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All Better Some Day

The four of us were sitting down to dinner together, a rare treat since Davey started working two jobs a month ago. We went around the table verbalizing our gratitude – everyone was grateful to be together. Next comes sharing our high and low moments; it is a wonderful way to learn about their days without using the dreaded “so how was your day?” line of questioning.

Ninja was boiling over to start the sharing, surprising as it is usually Dave or I who gets the ball rolling. He was really quiet for a second, waiting for all of us to pay attention. He looked across the table at his sister and said, “I am so happy, and my high today is that soon [Twinkle] will get her surgery and she will finally get to feel all better again. And I have no lows because that makes me so happy.”

I didn’t know what to say. My beautiful boy, my four-year-old son who had a day full of happy moments spent adventuring with friends, could think of nothing better about his day than to celebrate that his sister would soon be well. His heart is made of gold; his soul profoundly beautiful. Most children cannot put other people ahead of themselves at that age – some people are still learning to do it at my age.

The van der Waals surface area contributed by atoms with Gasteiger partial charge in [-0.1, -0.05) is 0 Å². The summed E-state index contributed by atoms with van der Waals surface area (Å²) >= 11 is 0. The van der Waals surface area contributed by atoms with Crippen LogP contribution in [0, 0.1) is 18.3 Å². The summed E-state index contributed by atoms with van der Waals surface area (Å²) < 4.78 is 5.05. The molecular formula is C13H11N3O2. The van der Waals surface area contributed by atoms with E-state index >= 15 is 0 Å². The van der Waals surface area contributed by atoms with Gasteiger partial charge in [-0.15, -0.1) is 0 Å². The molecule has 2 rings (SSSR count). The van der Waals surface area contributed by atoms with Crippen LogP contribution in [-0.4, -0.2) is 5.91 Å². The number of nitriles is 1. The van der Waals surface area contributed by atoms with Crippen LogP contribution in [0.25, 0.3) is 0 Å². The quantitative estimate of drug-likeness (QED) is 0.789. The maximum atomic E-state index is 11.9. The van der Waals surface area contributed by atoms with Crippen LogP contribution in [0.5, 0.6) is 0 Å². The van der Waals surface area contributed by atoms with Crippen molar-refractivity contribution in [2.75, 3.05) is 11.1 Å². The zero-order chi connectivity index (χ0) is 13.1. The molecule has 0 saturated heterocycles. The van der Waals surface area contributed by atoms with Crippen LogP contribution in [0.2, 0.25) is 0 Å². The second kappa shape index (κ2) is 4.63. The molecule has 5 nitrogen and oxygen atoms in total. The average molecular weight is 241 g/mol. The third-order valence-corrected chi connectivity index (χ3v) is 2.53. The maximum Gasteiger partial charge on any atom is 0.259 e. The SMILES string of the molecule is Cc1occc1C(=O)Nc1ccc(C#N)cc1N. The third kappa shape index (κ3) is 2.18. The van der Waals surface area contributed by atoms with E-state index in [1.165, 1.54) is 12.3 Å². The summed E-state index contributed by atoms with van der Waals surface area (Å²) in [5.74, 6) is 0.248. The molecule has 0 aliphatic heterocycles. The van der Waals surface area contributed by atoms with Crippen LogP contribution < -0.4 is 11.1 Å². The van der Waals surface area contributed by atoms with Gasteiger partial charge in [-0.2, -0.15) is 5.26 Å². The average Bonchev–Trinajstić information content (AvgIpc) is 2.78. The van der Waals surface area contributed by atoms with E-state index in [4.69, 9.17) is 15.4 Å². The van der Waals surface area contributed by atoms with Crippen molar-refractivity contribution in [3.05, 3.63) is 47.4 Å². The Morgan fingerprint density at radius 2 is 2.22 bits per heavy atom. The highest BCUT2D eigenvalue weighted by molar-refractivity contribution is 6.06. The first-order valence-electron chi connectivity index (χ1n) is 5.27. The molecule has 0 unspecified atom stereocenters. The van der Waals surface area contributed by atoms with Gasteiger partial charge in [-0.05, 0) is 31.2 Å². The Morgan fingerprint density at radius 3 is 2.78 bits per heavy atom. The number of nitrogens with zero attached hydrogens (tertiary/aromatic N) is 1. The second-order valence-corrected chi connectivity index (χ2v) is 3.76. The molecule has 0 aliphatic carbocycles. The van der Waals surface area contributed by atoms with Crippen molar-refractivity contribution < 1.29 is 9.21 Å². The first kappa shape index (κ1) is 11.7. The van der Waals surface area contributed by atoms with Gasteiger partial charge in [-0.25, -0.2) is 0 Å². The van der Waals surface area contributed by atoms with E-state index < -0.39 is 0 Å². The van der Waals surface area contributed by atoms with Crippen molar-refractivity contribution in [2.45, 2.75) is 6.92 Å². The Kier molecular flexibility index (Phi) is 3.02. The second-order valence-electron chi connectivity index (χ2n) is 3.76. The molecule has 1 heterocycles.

To honor her privacy I haven’t spoken directly about Twinkle’s health issues on my blog. I plan to continue speaking only generically about her issues, but she gave me permission to share this story. Dave working two jobs, the extra stress I have alluded to in several posts, my long absences from this space, are all related. She has surgery April 14 as the next step towards total wellness.

As Ninja said, our high, all of ours, is that she will finally feel all better soon.


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When the World (or One Guy) Agrees

I’ve called my husband brilliant from the moment I met him. His soul screams in pictures, projecting visions and creating images through theatre that challenge and entice. This play, written by his beautiful, soulful friend, challenged him to forge new ground. He brought her work to life onstage — they worked together to build something so beautiful.

I am so lucky he is mine.

Click the link to read the first review, it is lovely.

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My Husband is a Dream Boat

Davey Also Creates the Art, Does the Publicity, Builds the Sets, Runs the Lights and Sound and Smiles like an 80's Dream Boat

Davey Also Creates the Art, Does the Publicity, Builds the Sets, Runs the Lights and Sound and Smiles like an 80′s Dream Boat

Dave’s play open’s tonight, Small Hours Serenade, making this our 3rd main stage show since moving to Detroit and starting a new theatre company. I love this play. It is a new work that reminds me of a dragonfly, lightly making contact with reality before skittering away into the consciousness of its main character. We watch the relativity of reality, the power of perception and the graceful acceptance of fate through four newly minted adults wading through chaos. So beautiful.